Night of the Cephalopods

We missed our Tuesday sushi night. But the Schneiders were hungry and still wanted to eat. So we switched over to Wednesday, and at Monica’s suggestion, changed the menu to Greek.

IMG_5425

I was pleased, as I’d been craving Greek food and had even purchased stuff to make a Greek dinner. Earlier that week Don had even accidentally smashed a plate at our house — all signs were pointing toward Greece.

Monica, she of Irish/Dominican heritage, knows her way around an octopus prepared Greek-style. So I was excited to hear that would be on the menu. My pal Ernie was going to contribute a leg of lamb which he’d cut into cubes, skewered and marinated to throw on the grill. Because I like Greek dishes with the most complicated names possible, I decided to make macaronia me loukanika ke tiri and kolokithokeftedes — or, in plain English, pasta with sausage and blue cheese, and zucchini fritters. I had some Cypriot grilling cheese I would cook and serve with chopped oregano and olive oil, and also picked up a bottle of ouzo.

Monica's octopus marinating, and...

Monica’s octopus marinating, and…

Cooked

Cooked

A few days before, I’d picked up a large package of squid tubes and tentacles to put in a large pot of Provençal fish soup I was making for my father. I used mostly the tubes for the soup, and had saved the tentacles — my favorite part — for something else. It seemed to me a nice contribution to the cephalopod theme to do something with them — so I dusted them and some strips of zucchini blossom with rice flour and fried them in olive oil. I kept the presentation simple, squeezing a bit of lemon over them and a sprinkle of sea salt.

I guess they could just as easily been from any part of the Mediterranean the way I cooked them — an Italian cook might’ve been proud to call them calamari. But in the context of Greek meal, my mouth cool with iced ouzo and the scent of oregano infusing the air, they were decidedly of Greece.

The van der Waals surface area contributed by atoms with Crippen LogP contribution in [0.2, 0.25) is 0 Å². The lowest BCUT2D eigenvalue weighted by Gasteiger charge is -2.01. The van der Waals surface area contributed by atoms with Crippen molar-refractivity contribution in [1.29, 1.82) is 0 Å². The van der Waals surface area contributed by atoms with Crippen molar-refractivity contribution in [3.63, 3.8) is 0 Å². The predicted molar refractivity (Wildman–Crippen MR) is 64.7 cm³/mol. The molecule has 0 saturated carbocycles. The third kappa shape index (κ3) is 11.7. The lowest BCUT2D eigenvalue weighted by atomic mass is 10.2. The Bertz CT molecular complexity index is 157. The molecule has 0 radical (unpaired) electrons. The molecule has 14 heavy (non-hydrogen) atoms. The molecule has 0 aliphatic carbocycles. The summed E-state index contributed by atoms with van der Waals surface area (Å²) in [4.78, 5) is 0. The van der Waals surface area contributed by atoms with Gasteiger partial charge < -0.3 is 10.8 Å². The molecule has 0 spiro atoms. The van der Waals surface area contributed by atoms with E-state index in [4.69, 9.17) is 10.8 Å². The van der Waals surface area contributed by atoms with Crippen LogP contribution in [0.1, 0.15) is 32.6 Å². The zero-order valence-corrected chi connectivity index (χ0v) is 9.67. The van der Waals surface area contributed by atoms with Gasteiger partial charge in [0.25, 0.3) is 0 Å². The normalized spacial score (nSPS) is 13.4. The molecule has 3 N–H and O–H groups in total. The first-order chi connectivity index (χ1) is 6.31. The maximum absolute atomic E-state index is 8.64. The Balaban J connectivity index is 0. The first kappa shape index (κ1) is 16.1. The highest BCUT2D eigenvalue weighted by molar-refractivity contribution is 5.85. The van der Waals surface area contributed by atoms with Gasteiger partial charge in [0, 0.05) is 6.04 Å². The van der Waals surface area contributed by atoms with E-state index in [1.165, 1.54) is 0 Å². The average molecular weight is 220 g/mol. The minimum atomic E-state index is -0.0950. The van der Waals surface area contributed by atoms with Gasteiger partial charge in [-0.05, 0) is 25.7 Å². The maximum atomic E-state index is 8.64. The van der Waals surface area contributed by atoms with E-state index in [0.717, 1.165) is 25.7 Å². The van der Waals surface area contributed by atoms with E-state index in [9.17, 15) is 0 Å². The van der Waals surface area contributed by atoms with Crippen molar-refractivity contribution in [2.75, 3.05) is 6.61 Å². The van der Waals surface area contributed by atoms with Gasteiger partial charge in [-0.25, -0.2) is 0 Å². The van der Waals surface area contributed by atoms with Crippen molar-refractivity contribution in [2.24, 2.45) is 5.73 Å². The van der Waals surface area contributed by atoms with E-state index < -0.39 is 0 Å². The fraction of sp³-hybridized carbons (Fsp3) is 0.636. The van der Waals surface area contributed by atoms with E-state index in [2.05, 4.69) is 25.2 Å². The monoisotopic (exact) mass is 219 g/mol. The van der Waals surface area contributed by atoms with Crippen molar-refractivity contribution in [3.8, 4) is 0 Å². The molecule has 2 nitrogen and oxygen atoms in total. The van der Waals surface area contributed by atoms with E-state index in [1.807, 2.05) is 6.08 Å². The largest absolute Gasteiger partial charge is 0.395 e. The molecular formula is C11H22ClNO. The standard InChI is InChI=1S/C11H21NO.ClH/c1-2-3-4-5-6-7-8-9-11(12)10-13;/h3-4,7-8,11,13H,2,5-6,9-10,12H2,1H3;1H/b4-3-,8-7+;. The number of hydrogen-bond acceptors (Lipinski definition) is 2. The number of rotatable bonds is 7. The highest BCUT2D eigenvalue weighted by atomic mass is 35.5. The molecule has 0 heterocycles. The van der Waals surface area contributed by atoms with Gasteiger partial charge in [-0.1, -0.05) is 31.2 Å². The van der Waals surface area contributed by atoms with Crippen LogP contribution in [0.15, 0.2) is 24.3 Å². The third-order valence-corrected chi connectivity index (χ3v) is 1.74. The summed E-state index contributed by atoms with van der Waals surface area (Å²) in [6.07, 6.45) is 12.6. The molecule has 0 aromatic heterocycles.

My squid

My squid

I could give you the squid recipe, although that seems like cheating since it was so darned easy. (Dust some squid with a mixture of flour and corn starch, fry in some hot olive oil, drain, squeeze some lemon and sprinkle some salt… There you go.) So I decided instead to share the macaronia me loukanika ke tiri recipe — hard to say, easy to make!

Get some ouzo, cook up with the cephalopods of your choice, smash a plate or two and ring summer out on a Greek note! Enjoy…

*    *    *

Greek pasta with sausage and blue cheese
(Macaronia me loukanika ke tiri)
serves 4

1 lb. penne
1 mild sausage, Greek, Italian or otherwise
1 tbsp. extra virgin olive oil
1/2 sweet onion, slivered
1/2 cup white wine
1/4 cup blue cheese
1/4 cup cream
1/4 cup fresh oregano leaves
1 tsp. crushed red pepper (optional)
salt & freshly ground pepper to taste

Remove sausage from casing. Heat olive oil in a skillet over medium heat, and add onions. Then add sausage and cook, pressing with a wooden spoon to break apart as it cooks, for about 5 minutes, or until beginning to brown. Remove from heat.

Heat a large pot of water to a boil, add a tsp. of salt and your pasta. Cook pasta until al dente, about 8 – 10 minutes.